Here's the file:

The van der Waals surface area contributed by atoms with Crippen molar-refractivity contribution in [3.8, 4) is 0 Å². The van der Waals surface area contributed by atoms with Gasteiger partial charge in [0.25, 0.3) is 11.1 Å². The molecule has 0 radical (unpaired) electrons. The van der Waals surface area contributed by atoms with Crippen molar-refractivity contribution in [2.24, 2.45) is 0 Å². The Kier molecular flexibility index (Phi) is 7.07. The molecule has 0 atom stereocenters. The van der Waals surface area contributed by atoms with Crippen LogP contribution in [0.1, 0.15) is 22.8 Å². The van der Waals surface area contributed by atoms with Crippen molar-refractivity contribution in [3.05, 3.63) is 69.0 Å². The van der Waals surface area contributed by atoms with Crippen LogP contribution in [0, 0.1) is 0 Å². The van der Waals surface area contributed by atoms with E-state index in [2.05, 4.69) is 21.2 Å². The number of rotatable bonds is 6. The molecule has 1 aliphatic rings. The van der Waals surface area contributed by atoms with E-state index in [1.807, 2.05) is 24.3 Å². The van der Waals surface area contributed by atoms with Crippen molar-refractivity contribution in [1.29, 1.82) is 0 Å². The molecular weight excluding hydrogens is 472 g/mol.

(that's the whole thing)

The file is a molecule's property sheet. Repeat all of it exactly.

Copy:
The van der Waals surface area contributed by atoms with Crippen molar-refractivity contribution in [3.8, 4) is 0 Å². The van der Waals surface area contributed by atoms with Gasteiger partial charge in [0.25, 0.3) is 11.1 Å². The molecule has 0 radical (unpaired) electrons. The van der Waals surface area contributed by atoms with Crippen molar-refractivity contribution in [2.24, 2.45) is 0 Å². The Kier molecular flexibility index (Phi) is 7.07. The molecule has 0 atom stereocenters. The van der Waals surface area contributed by atoms with Crippen LogP contribution in [0.1, 0.15) is 22.8 Å². The van der Waals surface area contributed by atoms with Crippen molar-refractivity contribution in [3.05, 3.63) is 69.0 Å². The van der Waals surface area contributed by atoms with Crippen LogP contribution in [0, 0.1) is 0 Å². The van der Waals surface area contributed by atoms with E-state index in [2.05, 4.69) is 21.2 Å². The number of rotatable bonds is 6. The molecule has 1 aliphatic rings. The van der Waals surface area contributed by atoms with E-state index in [1.807, 2.05) is 24.3 Å². The van der Waals surface area contributed by atoms with Crippen molar-refractivity contribution in [1.29, 1.82) is 0 Å². The molecular weight excluding hydrogens is 472 g/mol.